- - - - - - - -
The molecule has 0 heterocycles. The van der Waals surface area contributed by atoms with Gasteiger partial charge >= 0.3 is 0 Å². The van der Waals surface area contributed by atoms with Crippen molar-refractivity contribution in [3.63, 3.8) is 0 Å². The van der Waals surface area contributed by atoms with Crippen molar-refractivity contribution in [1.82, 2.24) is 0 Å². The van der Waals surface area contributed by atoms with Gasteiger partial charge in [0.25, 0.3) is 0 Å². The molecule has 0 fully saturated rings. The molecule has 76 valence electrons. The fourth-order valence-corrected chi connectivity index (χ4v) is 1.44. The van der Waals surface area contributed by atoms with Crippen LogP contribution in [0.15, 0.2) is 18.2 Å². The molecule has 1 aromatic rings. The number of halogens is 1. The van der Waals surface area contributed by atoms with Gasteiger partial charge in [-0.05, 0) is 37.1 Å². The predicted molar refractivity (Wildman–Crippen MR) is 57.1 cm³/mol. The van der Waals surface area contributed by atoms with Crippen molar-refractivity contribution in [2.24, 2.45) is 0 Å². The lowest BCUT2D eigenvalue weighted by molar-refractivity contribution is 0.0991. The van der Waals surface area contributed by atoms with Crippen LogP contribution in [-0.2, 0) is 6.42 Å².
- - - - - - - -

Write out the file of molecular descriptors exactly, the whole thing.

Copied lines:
The molecule has 0 heterocycles. The van der Waals surface area contributed by atoms with Gasteiger partial charge >= 0.3 is 0 Å². The van der Waals surface area contributed by atoms with Crippen molar-refractivity contribution in [3.63, 3.8) is 0 Å². The van der Waals surface area contributed by atoms with Crippen molar-refractivity contribution in [1.82, 2.24) is 0 Å². The van der Waals surface area contributed by atoms with Gasteiger partial charge in [0.25, 0.3) is 0 Å². The molecule has 0 fully saturated rings. The molecule has 76 valence electrons. The fourth-order valence-corrected chi connectivity index (χ4v) is 1.44. The van der Waals surface area contributed by atoms with Crippen LogP contribution in [0.15, 0.2) is 18.2 Å². The molecule has 1 aromatic rings. The number of halogens is 1. The van der Waals surface area contributed by atoms with Gasteiger partial charge in [-0.05, 0) is 37.1 Å². The predicted molar refractivity (Wildman–Crippen MR) is 57.1 cm³/mol. The van der Waals surface area contributed by atoms with Crippen molar-refractivity contribution in [2.24, 2.45) is 0 Å². The lowest BCUT2D eigenvalue weighted by molar-refractivity contribution is 0.0991. The van der Waals surface area contributed by atoms with Crippen LogP contribution in [-0.2, 0) is 6.42 Å².